אי הכי זכרים מנקבות לא ניזבון דחיישינן דלמא מרבעא ליה עילוה כיון דמיגרי בה מרתתא The Gemara raises a difficulty: If that is so, and the reason one may purchase an animal for use as an offering from a gentile is that engaging in bestiality has a negative impact on the animal, then let us not purchase male animals from female gentiles, as we should be concerned that perhaps she engaged in bestiality with it. This would not damage the animal or render it barren, and therefore there is no deterrent that would prevent a gentile woman from doing so. The Gemara answers: Since, if she were to engage in bestiality, the animal would follow her around in public, she is afraid of others discovering her behavior.
אלא הא דתני רב יוסף ארמלתא לא תרבי כלבא ולא תשרי בר בי רב באושפיזא בשלמא בר בי רב צניע לה אלא כלבא כיון דמיגרה בה מרתתא The Gemara further asks: But consider that which Rav Yosef teaches: A widow may not raise a dog due to the suspicion that she may engage in bestiality, and she may not allow a student of Torah to dwell as a lodger [be’ushpiza] in her home. Granted, it makes sense that is prohibited for her to have a student of Torah lodging in her home, as he is regarded as discreet in her eyes, so she will not be deterred from sinning with him. But with regard to a dog, since it would follow her around after she mates with it, she is afraid to engage in bestiality with it. Therefore, it should be permitted for her to raise a dog.
כיון דכי שדיא ליה אומצא ומסריך אבתרה מימר אמרי אינשי האי דמסריך אבתרה משום אומצא דקא מסריך The Gemara answers: Since it will also follow her around in a case when she throws it a piece of meat, people will say: The fact that it is following her is due to the meat she threw at it, and they will not suspect her of bestiality. Consequently, she will not be deterred from transgressing.
נקבות אצל נקבות מאי טעמא לא מייחדינן אמר מר עוקבא בר חמא מפני שהעובדי כוכבים מצויין אצל נשי חבריהן ופעמים שאינו מוצאה ומוצא את הבהמה ורובעה The Gemara asks: With regard to female animals with females, what is the reason that we do not permit them to be secluded with each other? Mar Ukva bar Ḥama says: It is because gentiles frequent the wives of others, and on occasion the gentile does not find her, and he finds the animal and engages in bestiality with it instead.
ואיבעית אימא אפילו מוצאה נמי רובעה דאמר מר חביבה עליהן בהמתן של ישראל יותר מנשותיהן דא"ר יוחנן בשעה שבא נחש על חוה הטיל בה זוהמא אי הכי ישראל נמי ישראל שעמדו על הר סיני פסקה זוהמתן עובדי כוכבים שלא עמדו על הר סיני לא פסקה זוהמתן And if you wish, say instead: Even when he finds the wife, he also engages in bestiality with the animal, as the Master said: The animal of a Jew is more appealing to gentiles than their own wives, as Rabbi Yoḥanan says: At the time when the snake came upon Eve, at the time of the sin of her eating from the Tree of Knowledge, it infected her with moral contamination, and this contamination lingers in all human beings. The Gemara asks: If that is so, a Jew should also be suspected of engaging in bestiality. The Gemara answers: With regard to the Jewish people, who stood at Mount Sinai and received the Torah, their contamination ended, whereas in the case of gentiles, who did not stand at Mount Sinai and receive the Torah, their contamination has not ended.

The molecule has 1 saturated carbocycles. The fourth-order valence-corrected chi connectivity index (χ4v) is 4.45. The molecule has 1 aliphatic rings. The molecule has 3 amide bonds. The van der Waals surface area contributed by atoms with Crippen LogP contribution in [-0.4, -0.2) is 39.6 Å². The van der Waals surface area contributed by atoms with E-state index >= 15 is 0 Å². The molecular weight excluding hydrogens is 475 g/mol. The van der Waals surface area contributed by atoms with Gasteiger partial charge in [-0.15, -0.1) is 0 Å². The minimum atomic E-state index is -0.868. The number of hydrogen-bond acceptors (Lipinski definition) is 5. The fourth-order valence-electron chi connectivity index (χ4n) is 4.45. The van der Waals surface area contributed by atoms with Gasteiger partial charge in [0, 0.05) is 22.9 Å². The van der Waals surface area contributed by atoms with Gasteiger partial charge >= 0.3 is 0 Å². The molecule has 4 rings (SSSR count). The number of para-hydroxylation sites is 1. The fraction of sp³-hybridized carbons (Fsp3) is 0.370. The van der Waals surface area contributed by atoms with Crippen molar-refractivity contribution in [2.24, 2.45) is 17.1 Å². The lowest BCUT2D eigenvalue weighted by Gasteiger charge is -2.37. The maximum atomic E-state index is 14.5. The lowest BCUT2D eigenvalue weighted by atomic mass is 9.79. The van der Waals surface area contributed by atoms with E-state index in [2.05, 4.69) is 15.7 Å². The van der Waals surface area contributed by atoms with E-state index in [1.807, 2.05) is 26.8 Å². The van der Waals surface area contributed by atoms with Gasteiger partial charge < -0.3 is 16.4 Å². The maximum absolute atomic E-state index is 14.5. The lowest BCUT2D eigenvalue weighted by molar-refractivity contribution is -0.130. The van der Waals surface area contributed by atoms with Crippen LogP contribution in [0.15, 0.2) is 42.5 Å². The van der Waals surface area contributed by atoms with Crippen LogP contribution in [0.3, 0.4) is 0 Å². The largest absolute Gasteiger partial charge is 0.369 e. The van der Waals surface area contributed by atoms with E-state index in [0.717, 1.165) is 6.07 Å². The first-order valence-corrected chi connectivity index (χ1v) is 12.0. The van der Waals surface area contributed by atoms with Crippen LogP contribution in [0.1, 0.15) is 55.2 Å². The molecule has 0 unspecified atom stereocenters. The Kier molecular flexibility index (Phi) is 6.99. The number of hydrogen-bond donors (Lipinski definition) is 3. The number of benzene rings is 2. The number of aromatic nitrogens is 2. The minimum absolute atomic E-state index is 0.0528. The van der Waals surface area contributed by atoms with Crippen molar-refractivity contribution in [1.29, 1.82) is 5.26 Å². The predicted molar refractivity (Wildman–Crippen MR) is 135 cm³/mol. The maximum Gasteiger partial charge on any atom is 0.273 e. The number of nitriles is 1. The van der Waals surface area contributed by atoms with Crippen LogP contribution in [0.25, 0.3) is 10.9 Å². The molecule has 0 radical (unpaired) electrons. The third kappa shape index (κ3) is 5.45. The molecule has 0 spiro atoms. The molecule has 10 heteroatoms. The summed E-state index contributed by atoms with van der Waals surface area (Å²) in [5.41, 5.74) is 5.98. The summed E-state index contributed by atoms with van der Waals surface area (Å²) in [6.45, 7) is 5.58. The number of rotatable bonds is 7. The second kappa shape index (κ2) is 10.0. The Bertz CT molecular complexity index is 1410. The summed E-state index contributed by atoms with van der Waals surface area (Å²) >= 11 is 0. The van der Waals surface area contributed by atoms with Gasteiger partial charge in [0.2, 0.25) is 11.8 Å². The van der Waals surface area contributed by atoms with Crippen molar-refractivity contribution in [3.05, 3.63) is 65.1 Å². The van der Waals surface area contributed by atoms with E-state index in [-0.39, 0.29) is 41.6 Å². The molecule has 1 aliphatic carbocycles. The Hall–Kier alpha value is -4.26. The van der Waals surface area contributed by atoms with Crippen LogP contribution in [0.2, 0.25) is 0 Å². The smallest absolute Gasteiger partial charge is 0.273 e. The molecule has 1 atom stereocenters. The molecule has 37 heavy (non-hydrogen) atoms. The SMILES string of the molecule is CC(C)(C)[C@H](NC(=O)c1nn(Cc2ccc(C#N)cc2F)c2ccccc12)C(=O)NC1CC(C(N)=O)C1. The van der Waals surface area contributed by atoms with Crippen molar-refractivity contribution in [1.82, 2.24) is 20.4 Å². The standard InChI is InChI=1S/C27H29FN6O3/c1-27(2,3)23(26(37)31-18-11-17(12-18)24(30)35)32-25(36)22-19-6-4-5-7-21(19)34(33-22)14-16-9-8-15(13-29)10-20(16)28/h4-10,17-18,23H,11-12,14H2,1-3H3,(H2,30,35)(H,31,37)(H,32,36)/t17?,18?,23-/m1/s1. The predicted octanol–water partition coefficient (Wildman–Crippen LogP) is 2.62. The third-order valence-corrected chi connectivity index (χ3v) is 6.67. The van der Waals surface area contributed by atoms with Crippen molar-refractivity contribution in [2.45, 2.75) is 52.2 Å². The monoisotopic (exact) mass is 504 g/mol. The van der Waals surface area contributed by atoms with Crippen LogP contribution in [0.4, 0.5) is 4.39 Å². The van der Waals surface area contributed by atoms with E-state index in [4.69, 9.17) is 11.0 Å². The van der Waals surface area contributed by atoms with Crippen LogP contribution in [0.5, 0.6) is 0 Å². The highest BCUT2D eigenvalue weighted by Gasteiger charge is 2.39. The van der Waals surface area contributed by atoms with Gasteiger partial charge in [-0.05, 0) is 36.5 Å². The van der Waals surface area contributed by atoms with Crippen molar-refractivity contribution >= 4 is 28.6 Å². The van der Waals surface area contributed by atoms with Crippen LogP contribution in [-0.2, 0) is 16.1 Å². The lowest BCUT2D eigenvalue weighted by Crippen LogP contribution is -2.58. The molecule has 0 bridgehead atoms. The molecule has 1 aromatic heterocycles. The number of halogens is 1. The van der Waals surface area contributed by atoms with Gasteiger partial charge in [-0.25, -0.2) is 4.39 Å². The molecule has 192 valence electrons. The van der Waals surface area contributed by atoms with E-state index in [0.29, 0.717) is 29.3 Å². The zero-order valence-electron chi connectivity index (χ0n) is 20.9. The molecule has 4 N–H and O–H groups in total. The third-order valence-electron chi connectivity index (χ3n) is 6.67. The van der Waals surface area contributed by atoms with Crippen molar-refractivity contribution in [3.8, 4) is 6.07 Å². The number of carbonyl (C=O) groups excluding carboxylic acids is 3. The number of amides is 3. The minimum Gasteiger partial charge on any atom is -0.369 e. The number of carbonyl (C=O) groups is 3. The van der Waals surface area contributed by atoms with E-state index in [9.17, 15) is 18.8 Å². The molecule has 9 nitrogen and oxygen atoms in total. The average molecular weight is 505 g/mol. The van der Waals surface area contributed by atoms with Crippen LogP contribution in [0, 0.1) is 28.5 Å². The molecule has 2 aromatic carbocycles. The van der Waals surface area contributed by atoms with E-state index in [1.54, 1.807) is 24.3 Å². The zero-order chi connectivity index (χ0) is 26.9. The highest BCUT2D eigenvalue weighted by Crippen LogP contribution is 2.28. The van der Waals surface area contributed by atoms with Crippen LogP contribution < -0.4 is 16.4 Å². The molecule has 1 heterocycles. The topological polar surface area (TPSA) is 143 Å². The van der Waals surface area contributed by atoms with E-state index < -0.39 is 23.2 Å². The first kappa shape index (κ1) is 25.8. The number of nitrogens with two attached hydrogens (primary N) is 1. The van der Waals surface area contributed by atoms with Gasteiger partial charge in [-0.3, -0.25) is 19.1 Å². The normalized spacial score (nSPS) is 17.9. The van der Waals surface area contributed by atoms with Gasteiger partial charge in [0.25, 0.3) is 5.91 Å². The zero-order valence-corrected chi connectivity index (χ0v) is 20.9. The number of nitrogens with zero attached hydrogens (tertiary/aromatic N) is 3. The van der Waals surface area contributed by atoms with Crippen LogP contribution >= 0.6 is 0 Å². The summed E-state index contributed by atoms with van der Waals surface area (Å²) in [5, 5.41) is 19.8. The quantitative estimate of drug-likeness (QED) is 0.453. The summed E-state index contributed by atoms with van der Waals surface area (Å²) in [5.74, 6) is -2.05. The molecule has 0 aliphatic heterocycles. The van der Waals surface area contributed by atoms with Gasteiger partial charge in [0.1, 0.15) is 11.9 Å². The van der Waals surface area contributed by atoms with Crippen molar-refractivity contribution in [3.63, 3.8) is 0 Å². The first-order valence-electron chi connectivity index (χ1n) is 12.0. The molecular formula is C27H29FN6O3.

איבעיא להו עופות מאי תא שמע דאמר רב יהודה אמר שמואל משום רבי חנינא אני ראיתי עובד כוכבים שלקח אווז מן השוק רבעה חנקה צלאה ואכלה וא"ר ירמיה מדיפתי אני ראיתי ערבי אחד שלקח ירך מן השוק וחקק בה כדי רביעה רבעה צלאה ואכלה § The Gemara inquires with regard to the halakha in the case of a bird. A dilemma was raised before the Sages: With regard to birds, what is the halakha? Are gentiles suspected of engaging in bestiality with birds? The Gemara suggests: Come and hear a proof that they are suspected of doing so, as Rav Yehuda says that Shmuel says in the name of Rabbi Ḥanina: I once saw a gentile who bought a goose in the market, engaged in bestiality with it, strangled it, roasted it, and then ate it. And similarly, Rabbi Yirmeya of Difti says: I saw a certain Arab who bought a thigh of meat from the market and carved a space in it that was the size necessary to allow for penetration. Subsequently, he penetrated it, roasted it, and ate it. These incidents demonstrate that gentiles are suspected of immoral conduct with fowl.